Pilots issue flying hours safety warning
British pilots will join flight crews from other countries today in a warning that flying hours were putting passenger safety at risk.
Pilots from 36 countries will protest outside the European Parliament in Brussels, claiming there is scientific evidence to prove that the EU's pilot flight time rules were "flawed."
Jim McAuslan, general secretary of the British Airline Pilots Association (Balpa) has written to Transport Secretary Lord Adonis warning UK standards are threatened by EU laws.
Pilots across Europe protested three years ago that plans by the European Parliament to standardise pilot flying hours were potentially unsafe and would result in more pilot fatigue.
"The European Parliament responded by instructing the European Aviation Safety Agency (EASA) to send the rules to a team of safety experts," said Mr McAuslan.
"Only fatigue experts understand the impact on a body of flying through so many time zones, having consecutive early starts and late duties and all the other factors that make up a pilot's life.
"At the beginning of this year the scientists, some of the most noted fatigue experts in the world, presented their report which concluded that the EU rules were indeed unsafe. But to its shame EASA has ignored this, and is now putting passenger lives at risk."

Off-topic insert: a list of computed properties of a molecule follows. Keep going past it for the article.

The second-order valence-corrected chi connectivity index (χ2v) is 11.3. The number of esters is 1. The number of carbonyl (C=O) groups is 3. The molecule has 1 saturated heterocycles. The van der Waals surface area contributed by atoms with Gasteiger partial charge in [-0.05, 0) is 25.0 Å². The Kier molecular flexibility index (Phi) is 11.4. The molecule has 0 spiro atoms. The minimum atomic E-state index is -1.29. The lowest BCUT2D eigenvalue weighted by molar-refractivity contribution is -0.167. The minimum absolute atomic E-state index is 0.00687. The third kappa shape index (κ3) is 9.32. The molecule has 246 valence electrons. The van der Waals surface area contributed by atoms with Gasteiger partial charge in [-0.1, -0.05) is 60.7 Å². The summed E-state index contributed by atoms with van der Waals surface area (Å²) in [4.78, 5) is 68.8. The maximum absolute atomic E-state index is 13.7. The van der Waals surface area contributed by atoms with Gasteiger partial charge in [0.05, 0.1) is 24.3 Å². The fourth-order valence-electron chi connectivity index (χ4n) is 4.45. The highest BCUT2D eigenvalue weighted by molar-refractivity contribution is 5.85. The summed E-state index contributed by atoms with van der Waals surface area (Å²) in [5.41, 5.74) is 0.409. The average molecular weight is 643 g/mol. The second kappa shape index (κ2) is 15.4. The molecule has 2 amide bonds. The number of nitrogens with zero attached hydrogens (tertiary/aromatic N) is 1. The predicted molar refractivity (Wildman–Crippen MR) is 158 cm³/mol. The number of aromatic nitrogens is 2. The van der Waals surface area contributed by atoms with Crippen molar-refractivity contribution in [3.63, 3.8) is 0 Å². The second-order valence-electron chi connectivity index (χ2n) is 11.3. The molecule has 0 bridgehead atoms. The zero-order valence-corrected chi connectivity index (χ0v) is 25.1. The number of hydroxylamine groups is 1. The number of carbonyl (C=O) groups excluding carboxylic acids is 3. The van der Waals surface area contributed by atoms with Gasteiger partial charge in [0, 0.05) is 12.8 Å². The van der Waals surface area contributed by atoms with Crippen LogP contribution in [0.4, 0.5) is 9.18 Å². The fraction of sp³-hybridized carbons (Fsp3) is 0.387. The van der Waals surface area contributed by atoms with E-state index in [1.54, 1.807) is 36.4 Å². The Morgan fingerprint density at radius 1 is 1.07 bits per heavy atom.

Balpa claimed that pressure on pilots was growing as competition between airlines became "brutal."
New EU rules due to come into effect in 2012 will see the end of an individual country's ability to set their own higher standards, as currently happens in the UK, said Balpa.
"The UK's Civil Aviation Authority, backed by the UK Government, has previously promised to stick to these standards, whatever Europe says, or change them if science says so.
"The UK has a choice. Bring the rest of Europe up to its standards or join a drive to the bottom. This is a defining moment in how passengers will be protected," said Mr McAuslan.
A Department for Transport spokesman said: "EASA is in the process of considering the responses to its consultation on a first draft of rules establishing flight and duty time limits.
"While these are unlikely to be finalised until some time in 2011, we are confident they will maintain the same high level of safety as the current CAA rules.
"The safety of passengers and crew is our top priority and we will not allow this to be compromised."
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